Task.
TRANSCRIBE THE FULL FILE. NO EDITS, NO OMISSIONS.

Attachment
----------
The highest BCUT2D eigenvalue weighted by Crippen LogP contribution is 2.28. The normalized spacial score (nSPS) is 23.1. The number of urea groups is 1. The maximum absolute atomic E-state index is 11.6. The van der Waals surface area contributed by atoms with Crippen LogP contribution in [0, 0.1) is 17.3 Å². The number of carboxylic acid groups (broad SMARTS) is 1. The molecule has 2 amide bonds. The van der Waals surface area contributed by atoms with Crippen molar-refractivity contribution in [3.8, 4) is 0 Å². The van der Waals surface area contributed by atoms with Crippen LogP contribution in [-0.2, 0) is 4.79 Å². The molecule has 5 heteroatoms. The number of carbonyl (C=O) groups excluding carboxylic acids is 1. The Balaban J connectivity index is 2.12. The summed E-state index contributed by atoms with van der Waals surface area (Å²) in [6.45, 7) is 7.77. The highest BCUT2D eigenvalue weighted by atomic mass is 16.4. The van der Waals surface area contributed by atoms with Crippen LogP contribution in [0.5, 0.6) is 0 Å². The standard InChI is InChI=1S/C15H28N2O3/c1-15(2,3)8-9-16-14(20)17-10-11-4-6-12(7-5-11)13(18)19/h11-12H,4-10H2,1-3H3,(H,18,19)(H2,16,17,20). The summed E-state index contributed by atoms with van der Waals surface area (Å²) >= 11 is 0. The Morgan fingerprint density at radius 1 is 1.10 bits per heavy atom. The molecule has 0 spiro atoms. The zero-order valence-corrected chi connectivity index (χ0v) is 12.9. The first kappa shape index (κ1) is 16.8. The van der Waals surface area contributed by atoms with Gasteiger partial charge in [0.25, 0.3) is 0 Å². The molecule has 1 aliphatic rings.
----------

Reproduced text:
The highest BCUT2D eigenvalue weighted by Crippen LogP contribution is 2.28. The normalized spacial score (nSPS) is 23.1. The number of urea groups is 1. The maximum absolute atomic E-state index is 11.6. The van der Waals surface area contributed by atoms with Crippen LogP contribution in [0, 0.1) is 17.3 Å². The number of carboxylic acid groups (broad SMARTS) is 1. The molecule has 2 amide bonds. The van der Waals surface area contributed by atoms with Crippen molar-refractivity contribution in [3.8, 4) is 0 Å². The van der Waals surface area contributed by atoms with Crippen LogP contribution in [-0.2, 0) is 4.79 Å². The molecule has 5 heteroatoms. The number of carbonyl (C=O) groups excluding carboxylic acids is 1. The Balaban J connectivity index is 2.12. The summed E-state index contributed by atoms with van der Waals surface area (Å²) in [6.45, 7) is 7.77. The highest BCUT2D eigenvalue weighted by atomic mass is 16.4. The van der Waals surface area contributed by atoms with Crippen LogP contribution in [0.5, 0.6) is 0 Å². The standard InChI is InChI=1S/C15H28N2O3/c1-15(2,3)8-9-16-14(20)17-10-11-4-6-12(7-5-11)13(18)19/h11-12H,4-10H2,1-3H3,(H,18,19)(H2,16,17,20). The summed E-state index contributed by atoms with van der Waals surface area (Å²) >= 11 is 0. The Morgan fingerprint density at radius 1 is 1.10 bits per heavy atom. The molecule has 0 spiro atoms. The zero-order valence-corrected chi connectivity index (χ0v) is 12.9. The first kappa shape index (κ1) is 16.8. The van der Waals surface area contributed by atoms with Gasteiger partial charge in [0.25, 0.3) is 0 Å². The molecule has 1 aliphatic rings.